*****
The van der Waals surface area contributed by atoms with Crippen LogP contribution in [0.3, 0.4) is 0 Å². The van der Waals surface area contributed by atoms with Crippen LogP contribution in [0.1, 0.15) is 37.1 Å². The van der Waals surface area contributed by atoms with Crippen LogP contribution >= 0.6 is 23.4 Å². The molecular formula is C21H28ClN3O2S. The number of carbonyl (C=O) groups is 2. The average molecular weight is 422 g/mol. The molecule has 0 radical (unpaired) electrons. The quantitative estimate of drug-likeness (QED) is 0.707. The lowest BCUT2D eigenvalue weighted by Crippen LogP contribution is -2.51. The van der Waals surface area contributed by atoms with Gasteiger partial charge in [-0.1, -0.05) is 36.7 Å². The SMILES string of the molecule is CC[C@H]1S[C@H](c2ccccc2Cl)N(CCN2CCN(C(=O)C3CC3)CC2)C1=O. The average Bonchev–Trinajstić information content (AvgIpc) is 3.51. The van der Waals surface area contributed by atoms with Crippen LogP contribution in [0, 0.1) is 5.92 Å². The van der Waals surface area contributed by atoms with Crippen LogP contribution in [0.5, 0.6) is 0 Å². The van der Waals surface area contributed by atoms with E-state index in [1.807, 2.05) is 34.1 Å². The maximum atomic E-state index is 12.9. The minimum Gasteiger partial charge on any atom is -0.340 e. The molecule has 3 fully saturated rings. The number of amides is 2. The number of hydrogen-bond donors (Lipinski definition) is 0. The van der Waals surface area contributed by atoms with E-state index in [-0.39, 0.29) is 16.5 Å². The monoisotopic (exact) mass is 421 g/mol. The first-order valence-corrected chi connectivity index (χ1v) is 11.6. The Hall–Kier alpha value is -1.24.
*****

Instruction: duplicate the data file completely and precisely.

The van der Waals surface area contributed by atoms with Crippen LogP contribution in [0.3, 0.4) is 0 Å². The van der Waals surface area contributed by atoms with Crippen LogP contribution in [0.1, 0.15) is 37.1 Å². The van der Waals surface area contributed by atoms with Crippen LogP contribution >= 0.6 is 23.4 Å². The molecular formula is C21H28ClN3O2S. The number of carbonyl (C=O) groups is 2. The average molecular weight is 422 g/mol. The molecule has 0 radical (unpaired) electrons. The quantitative estimate of drug-likeness (QED) is 0.707. The lowest BCUT2D eigenvalue weighted by Crippen LogP contribution is -2.51. The van der Waals surface area contributed by atoms with Gasteiger partial charge in [-0.1, -0.05) is 36.7 Å². The SMILES string of the molecule is CC[C@H]1S[C@H](c2ccccc2Cl)N(CCN2CCN(C(=O)C3CC3)CC2)C1=O. The average Bonchev–Trinajstić information content (AvgIpc) is 3.51. The van der Waals surface area contributed by atoms with Crippen LogP contribution in [0, 0.1) is 5.92 Å². The van der Waals surface area contributed by atoms with Crippen LogP contribution in [0.5, 0.6) is 0 Å². The van der Waals surface area contributed by atoms with E-state index in [1.807, 2.05) is 34.1 Å². The maximum atomic E-state index is 12.9. The minimum Gasteiger partial charge on any atom is -0.340 e. The molecule has 3 fully saturated rings. The number of amides is 2. The number of hydrogen-bond donors (Lipinski definition) is 0. The van der Waals surface area contributed by atoms with E-state index in [-0.39, 0.29) is 16.5 Å². The monoisotopic (exact) mass is 421 g/mol. The first-order valence-corrected chi connectivity index (χ1v) is 11.6. The Hall–Kier alpha value is -1.24.